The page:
1. Hold the connector to your gutter and trace around it with a knife.
    2. Remove the connector and mark an 'X' inside your marked area.
    3. When your 'X' is distinct enough, punch the 'X' through your gutter with your knife.
    4. Using gloves, fold each triangle back until each point is facing the ground.
    5. Now you can slide your downspout connector over the folded metal gutter sections and screw it on from at least 2 sides.
  3. Dig trenches - Now you know where your downspout will be, it's time to dig a trench from your downspout to your tank.
  4. Connect elbows and pipesThe next step is to connect your downspout pipes to the downspout connector you just fitted to your gutter. If the water is used for drinking, potable grade polyethylene or led-free PVC pipe must be used. This plumbing configuration may change depending on the shape of your roof or where your tank is. Here is a basic method: 

    Pro tip:  Because this pipe is going underground, all joints must be properly jointed and supported with sewer grade pipe. 

    1. Connect a 90° elbow to your downspout connector that faces back towards the house.
    2. Run a pipe from this elbow to the side of your house.
    3. On that pipe, install another elbow that faces down the side of the house.
    4. Run a pipe down the side of your house until it is low enough in your trench. On this pipe, you can run 2 straps over it (top and bottom) that connect it to the side of the house.
    5. Now add another elbow at the bottom of this pipe facing the directing of the trench.
    6. After you run pipe from this elbow to your tank, it's time to direct pipe up the side of the tank and into the lid.
  5. Add a drain - Adding a drain at the end of your buried pipe is a good idea. This must be added at the lowest point to clean and drain the water in your pipe during extended dry periods. If your get below freezing temperatures, it is also important to drain the water out of your pipes to avoid cracks and ice buildup.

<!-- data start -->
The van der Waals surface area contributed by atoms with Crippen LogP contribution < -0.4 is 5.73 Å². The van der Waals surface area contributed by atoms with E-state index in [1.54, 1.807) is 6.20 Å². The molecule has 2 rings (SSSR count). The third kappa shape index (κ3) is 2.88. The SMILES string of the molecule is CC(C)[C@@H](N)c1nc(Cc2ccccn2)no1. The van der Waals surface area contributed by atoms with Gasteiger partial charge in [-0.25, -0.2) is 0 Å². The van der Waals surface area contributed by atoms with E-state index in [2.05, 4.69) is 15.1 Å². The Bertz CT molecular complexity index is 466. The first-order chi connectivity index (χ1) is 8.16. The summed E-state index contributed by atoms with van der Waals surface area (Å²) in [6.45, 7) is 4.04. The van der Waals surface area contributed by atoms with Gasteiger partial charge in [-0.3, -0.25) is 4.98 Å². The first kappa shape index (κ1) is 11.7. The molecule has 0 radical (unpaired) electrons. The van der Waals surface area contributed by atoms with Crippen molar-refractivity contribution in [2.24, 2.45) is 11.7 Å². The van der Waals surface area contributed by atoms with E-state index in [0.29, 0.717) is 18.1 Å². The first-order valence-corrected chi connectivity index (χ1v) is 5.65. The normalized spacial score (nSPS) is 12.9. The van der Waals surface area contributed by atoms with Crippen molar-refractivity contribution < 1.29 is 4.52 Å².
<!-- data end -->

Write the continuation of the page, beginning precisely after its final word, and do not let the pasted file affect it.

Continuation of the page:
Next Step:  Once your tank is in place and you have connected it to your roof, you must install an overflow to the top of your tank. This will direct the water in the right direction when the tank is full. To learn how to do this, jump to this article.

Handy Filters that Will Keep the Water Clean:

If the water in your tank will be coming in contact with humans or animals, you must consider how you are going to keep the rainwater clean. By filtering the water as it runs off your roof and through your pipes, you can save yourself a lot of work. Here are 4 popular filters that will help with this process.

  • Gutter mesh: This is installed on your gutters. It acts as a screen that stops all leaves and large debris entering your gutters.
  • Downspout screens: These are installed on the downspout. They filter out and leaves coming from your gutters.
  • First flush diverter: This is a must if your water will come in contact with humans. This filter flushes the dirty water that flows off your roof when it begins to rain.
  • Tank screens: These screens are installed on the tank lid. This is your last chance to filter the water before it enters the tank. 

Now you know how to connect your rainwater tank to your roof, it's time to get to work. If you have any questions before, during or after you plumb your tank, comment below and we will be happy to help. If you are still unsure of the difference between 'wet' and 'dry' systems, re-read the article below to discover the pros and cons of each.

 

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Topics: Installing a Water Storage Tank

Matthew Firth

Written by Matthew Firth

I really enjoy teaching people about topics that I am passionate about.